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Author Topic: Major Issue with Food Production and Game Difficulty  (Read 2216 times)

Re: Major Issue with Food Production and Game Difficulty
« Reply #15 on: January 31, 2019, 04:57:02 PM »
I'm gonna post this in a couple of threads because it address several issues people are talking about.

I believe I am playing my first game after the new update. I played the Franks and had the Goths and Lombards next to me and the Romans to the South. I'm somewhere in the middle game about 14 years in.

For the first time my neighbors really tried to harass me! I was lucky to be near several mines including a stone quarry so I was able to go to permanent structures very early. I had a nice little kingdom going about two years or so in when all of a sudden the raiders showed up. I assumed it was because I had left myself with no army in my building frenzy. Regardless, they started pillaging their way toward my settlement. I was surprised to find that I could rebuild anything that was pillaged in just a couple of turns. The only reason this was easy for me was because I already had a lot of stone blocks. Still, it was a close run thing. The two countries hung around pillaging in the good months and trying to survive the winters for three or for years. I eventually had to be careful in choosing when to repair things. During this time I had and average of 4 turns of food with a depreciation ranging from .01 to .04 percent of a turn. Eventually I had to eat from my herds during lean months.

(Note: this was the first game I have played where I did not purchase any food. I have decided that until this aspect of trade is fixed that the only exciting way to play is with this house restriction)

At first I was attempting to turn new tribesmen into spearmen but I realized that would just take too long. So eventually I just switched to a war footing and drafted about 8 spearmen out of about 14 to 16 clans not working resources. This was necessary because the Goths had a force with a power well over 100. I had to keep my recruits inside the settlement to avoid combat. However when I eventually met that force it so depleted by the weather and its moral so low that I beat it easily.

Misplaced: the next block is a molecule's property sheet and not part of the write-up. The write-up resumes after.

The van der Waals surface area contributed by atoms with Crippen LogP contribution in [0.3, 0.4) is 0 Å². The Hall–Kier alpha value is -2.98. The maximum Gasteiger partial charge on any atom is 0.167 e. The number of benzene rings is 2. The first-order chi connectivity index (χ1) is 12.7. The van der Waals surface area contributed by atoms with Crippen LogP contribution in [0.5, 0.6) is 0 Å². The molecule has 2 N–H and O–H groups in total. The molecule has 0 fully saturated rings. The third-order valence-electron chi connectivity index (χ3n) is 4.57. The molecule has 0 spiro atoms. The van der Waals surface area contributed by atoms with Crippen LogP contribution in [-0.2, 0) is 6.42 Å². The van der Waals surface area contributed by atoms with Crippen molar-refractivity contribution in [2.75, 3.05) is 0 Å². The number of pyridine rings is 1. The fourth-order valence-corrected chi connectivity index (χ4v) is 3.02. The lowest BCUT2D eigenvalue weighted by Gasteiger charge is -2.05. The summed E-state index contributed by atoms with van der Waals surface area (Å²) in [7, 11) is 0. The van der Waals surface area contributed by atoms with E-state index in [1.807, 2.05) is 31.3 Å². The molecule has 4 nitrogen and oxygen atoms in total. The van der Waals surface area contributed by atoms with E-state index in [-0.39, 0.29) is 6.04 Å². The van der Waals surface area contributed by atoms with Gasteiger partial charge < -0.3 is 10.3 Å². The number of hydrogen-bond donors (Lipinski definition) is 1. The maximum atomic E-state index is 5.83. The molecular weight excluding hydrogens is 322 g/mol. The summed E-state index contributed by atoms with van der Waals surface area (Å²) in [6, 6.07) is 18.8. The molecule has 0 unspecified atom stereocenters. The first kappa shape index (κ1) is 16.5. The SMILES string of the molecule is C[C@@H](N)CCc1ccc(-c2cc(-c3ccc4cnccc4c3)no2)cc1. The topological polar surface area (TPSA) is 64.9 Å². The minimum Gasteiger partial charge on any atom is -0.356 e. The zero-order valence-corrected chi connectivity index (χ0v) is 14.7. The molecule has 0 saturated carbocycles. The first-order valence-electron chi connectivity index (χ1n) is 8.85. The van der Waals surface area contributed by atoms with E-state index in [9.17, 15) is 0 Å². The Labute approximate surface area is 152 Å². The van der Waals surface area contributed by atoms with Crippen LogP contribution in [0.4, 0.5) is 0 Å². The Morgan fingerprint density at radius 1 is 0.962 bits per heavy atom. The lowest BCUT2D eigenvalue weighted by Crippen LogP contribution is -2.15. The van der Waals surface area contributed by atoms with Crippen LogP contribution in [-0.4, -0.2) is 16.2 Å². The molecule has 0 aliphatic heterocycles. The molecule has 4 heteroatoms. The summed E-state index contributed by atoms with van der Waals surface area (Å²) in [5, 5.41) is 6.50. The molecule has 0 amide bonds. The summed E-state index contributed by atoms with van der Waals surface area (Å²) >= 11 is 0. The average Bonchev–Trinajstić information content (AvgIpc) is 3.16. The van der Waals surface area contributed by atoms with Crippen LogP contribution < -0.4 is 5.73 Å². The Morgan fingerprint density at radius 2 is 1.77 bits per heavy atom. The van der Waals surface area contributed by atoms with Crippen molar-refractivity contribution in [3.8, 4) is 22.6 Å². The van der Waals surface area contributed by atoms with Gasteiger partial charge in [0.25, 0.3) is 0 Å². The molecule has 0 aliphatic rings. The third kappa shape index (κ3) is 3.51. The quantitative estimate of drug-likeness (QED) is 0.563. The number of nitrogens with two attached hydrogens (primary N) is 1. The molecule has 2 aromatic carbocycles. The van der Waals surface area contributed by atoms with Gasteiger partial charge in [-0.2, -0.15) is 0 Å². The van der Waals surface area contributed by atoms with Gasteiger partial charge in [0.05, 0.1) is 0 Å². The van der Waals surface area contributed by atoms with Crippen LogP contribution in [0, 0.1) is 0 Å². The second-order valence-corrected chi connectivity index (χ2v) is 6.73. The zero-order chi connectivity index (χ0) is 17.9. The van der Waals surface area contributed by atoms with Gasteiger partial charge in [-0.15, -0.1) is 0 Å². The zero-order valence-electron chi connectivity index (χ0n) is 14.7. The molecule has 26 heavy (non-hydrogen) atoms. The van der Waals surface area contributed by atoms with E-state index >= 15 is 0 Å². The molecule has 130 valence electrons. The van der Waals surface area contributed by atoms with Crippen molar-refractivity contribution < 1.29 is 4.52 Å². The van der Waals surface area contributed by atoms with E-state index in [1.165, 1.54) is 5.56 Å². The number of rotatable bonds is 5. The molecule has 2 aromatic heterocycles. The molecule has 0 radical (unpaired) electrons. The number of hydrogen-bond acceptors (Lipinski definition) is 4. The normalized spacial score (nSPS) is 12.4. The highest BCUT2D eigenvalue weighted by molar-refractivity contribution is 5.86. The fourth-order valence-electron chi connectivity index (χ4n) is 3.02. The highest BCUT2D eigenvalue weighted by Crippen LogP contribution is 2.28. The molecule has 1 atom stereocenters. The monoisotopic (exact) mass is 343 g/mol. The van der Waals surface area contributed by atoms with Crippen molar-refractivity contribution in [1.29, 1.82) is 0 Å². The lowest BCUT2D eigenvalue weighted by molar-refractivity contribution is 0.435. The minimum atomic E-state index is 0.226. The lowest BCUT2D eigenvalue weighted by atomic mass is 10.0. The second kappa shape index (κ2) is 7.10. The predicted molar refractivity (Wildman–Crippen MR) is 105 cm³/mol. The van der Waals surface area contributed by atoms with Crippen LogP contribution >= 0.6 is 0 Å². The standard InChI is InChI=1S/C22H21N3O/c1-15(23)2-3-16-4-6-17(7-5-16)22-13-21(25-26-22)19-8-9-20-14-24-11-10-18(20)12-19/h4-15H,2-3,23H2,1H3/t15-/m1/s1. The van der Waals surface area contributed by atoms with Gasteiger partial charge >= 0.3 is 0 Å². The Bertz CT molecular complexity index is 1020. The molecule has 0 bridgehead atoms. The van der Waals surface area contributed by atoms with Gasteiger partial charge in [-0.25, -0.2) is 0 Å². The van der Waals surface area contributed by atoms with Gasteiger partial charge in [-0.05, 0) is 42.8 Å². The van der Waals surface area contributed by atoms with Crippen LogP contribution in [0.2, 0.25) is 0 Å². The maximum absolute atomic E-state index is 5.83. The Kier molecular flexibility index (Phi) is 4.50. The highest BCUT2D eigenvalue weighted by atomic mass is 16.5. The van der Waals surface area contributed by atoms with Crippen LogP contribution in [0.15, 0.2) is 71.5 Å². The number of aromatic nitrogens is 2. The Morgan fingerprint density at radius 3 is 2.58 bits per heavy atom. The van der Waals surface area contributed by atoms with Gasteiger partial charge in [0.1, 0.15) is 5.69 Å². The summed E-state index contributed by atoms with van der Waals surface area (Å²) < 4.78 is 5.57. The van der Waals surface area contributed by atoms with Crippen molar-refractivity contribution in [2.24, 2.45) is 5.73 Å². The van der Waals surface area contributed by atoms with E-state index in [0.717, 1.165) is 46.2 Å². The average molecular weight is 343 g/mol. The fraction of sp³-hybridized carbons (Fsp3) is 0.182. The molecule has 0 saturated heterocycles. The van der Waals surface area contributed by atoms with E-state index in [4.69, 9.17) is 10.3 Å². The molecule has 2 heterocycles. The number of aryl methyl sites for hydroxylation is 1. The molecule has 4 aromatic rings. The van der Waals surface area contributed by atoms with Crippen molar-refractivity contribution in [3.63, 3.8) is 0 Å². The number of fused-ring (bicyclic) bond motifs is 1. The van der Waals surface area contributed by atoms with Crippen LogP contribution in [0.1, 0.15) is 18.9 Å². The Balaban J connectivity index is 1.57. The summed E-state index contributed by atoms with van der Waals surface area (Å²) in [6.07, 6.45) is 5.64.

By the time I met the Lombard skirmishers it appeared their army only consisted of 3 archers. I believe this force was as strong as the other at first. Either they died from exposure or were attacked by the Goths or ... and this is my hope; at a certain point the Lombards left off pillaging for about half a year and then returned. I believe they switched forces. This is interesting and important. I have found after numerous games that the other kingdoms tend to have two forces. A strong one and a weaker. In some cases like the Huns I have seen two strong forces. Nevertheless, once this strong force is destroyed only the week force remains to protect their settlement. This is in fact what happened with the Goths this game. I have yet to find what the Lombards have waiting for me when I go after them. In fact, prior to this, the only time I have found a strong force in an enemy settlement is when I have declared war on them and in most cases I have also bungled something so they have some time to bring their strong force back close to their capital.

At this point I believe that the AI strategies consist of the following:

One or two STRONG forces and one week force.
All strong forces eventually go out pillaging and are often far from home.

I have never seen the AI react to events and start building a new strong army after losing that army. I have seen middle sized armies hanging out on the periphery. This is interesting and makes me very hopeful for the following reasons.

There has been a lot of confusion about how warfare works. Often you find that you can't attack enemy armies even after you have declared war and ravaged their settlement. However, sometimes after declaring war and doing a little damage the enemy will send a message, "Lets settle this on the battlefield" It appears this is the only time you can attack an enemy force unless they are in your territory and pillaging you. 

I have to ask: "Isn't this exactly what I did as the Franks?"

So it seems the game has a buffer in it allowing a nation to choose when it will risk its precious fighting force. This is why those middling forces on the periphery make you nervous. There is no wiping out or ending a nation as a threat unless you keep units in the settlement hex ... I think. And it took me years to build up a force of sufficient strength to drive out the ravaging armies. So when we are trying to panzer push our way across the map we find this inability to immediately destroy our foes as incongruous. To me it seems like a much better way of handling the matter within the time scale of this game.

I am thoroughly enjoying this game. I have had the Huns attack me before but this is the first time I have been serious mauled by neighbors. I think it was because of changes in the first update. I too can't wait for more diplomacy options, more random events and such. Be patient!